REVIEW: Wishes and Stitches by Rachel Herron
Dear Ms. Herron,
A few years ago it seems quilting in romance books was all the rage. Now it appears that knitting has taken over. I’ve resisted reading any of these books since I’m not a knitter but in my quest to expand my single title contemporary repertoire, I decided to take the plunge with your book “Wishes and Stitches” since it features an outsider heroine who’s also a doctor. I figured that way, she’s got some other interests besides yarn.
Naomi Fontaine had a great time at a recent medical conference which included a hot night with a handsome fellow attendee. Thinking she’d probably not ever see him again, she let it all loose and both had a night to remember. So when Rig Keller shows up in the small town of Cedar Hollow, CA where Naomi practices Family Medicine (GP), she’s shocked. Her next stunner is when she discovers that her pretty much absentee partner is selling out and that Rig is taking his place in the practice.
Rig, so called because up til now he’s practiced on the Gulf oil rigs, enjoyed the time he spent with Naomi at the conference and has no intention of not pursuing a relationship with her now that they’re living in the same town and seeing each other on a day to day basis. But he can’t seem to figure her out. The warm, confident woman of That Night is not who he’s seeing. Yes, she’s an excellent doctor but outside of work, she keeps a tight rein on her emotions and doesn’t appear to want to let him back into her private life.
Her secret is that Naomi desperately wants to be a part of her new community but a natural reserve keeps her from just jumping into town life. Rig, on the other hand, seems right at home with a long established brother in the community. If he presses for more from her, will Naomi open up personally and professionally? And if she does, is Rig ready and willing to commit to a future together?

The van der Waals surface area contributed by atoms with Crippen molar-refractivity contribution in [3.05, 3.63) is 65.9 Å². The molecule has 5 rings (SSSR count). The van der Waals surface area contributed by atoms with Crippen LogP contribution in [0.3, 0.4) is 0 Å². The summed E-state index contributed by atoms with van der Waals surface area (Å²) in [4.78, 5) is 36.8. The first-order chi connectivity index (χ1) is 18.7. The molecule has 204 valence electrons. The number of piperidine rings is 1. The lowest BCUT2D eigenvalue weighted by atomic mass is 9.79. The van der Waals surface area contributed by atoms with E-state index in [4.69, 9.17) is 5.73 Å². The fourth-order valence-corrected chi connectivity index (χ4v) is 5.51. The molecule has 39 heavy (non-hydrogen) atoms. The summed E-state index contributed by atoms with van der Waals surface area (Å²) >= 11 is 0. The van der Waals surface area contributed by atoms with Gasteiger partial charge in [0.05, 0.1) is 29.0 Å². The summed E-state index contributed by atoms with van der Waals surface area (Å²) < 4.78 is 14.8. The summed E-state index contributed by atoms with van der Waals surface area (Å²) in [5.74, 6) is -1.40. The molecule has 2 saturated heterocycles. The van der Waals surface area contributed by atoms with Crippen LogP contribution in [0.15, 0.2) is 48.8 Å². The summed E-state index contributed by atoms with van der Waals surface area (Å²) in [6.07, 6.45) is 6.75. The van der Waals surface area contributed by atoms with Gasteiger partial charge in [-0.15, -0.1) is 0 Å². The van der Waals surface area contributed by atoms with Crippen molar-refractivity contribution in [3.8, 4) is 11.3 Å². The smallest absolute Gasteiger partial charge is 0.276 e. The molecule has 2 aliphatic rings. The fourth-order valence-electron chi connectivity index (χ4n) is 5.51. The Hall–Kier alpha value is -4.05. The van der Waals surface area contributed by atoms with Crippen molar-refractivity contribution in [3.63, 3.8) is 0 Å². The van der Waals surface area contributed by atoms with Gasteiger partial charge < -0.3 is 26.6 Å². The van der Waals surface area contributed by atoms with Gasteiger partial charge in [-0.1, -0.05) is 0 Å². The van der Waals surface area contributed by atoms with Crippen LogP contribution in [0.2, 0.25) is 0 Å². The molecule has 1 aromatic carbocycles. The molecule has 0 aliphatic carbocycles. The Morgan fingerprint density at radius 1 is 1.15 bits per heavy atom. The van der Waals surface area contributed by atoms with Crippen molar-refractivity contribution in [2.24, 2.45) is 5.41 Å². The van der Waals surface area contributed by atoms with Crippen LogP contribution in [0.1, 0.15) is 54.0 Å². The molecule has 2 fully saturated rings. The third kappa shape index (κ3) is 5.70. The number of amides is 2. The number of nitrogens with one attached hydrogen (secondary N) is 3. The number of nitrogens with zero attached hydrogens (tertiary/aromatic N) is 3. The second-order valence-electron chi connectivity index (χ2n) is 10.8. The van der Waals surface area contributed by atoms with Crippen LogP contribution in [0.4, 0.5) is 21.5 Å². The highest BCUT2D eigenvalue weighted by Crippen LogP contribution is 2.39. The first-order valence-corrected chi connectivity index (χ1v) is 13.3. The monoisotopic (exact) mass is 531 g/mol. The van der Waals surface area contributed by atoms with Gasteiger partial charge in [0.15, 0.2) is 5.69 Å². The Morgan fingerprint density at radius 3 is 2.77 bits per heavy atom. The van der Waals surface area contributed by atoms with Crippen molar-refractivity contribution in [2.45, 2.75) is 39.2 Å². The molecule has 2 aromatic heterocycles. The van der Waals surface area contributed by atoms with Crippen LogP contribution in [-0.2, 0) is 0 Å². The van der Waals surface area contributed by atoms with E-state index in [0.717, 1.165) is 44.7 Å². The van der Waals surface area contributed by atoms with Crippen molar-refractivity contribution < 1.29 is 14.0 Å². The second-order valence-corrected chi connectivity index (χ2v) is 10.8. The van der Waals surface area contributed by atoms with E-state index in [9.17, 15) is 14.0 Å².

Good God the people of this town love to knit. Rig calls it correctly when he says something to the effect that this is the knittingest town he’s ever seen. I wonder if the townsfolk would shun someone because that person – gasp! – crochets or, worse, merely sews or scrapbooks? Is there a roadblock at the edge of town to check for balls of yarn before a person is allowed within the city limits? I like characters with outside interests beyond sex or their jobs but this borders on obsession.
Naomi Fontaine is reserved to the point of almost being an emotional stone wall in the face of others yet she’s got such a deep well of need to fit in and be accepted. That plus the fact that this is a small, blue collar town whose townsfolk feel a social gulf between themselves and the doctor don’t help her to fit in and be welcomed with open arms. Rig has an “in” since his brother has lived there for years and is an accepted part of the community. And he’s also a more “open” personality. Meanwhile, Naomi has spent her childhood and most of her adulthood, on getting good grades in order to fulfill her lifelong goal of being a doctor with little time spent socializing outside of those in her profession. Her difficulties in small talk and being part of the crowd might seem exaggerated but they also feel poignant and serve to show the glass wall between Naomi and what she wants – to be accepted.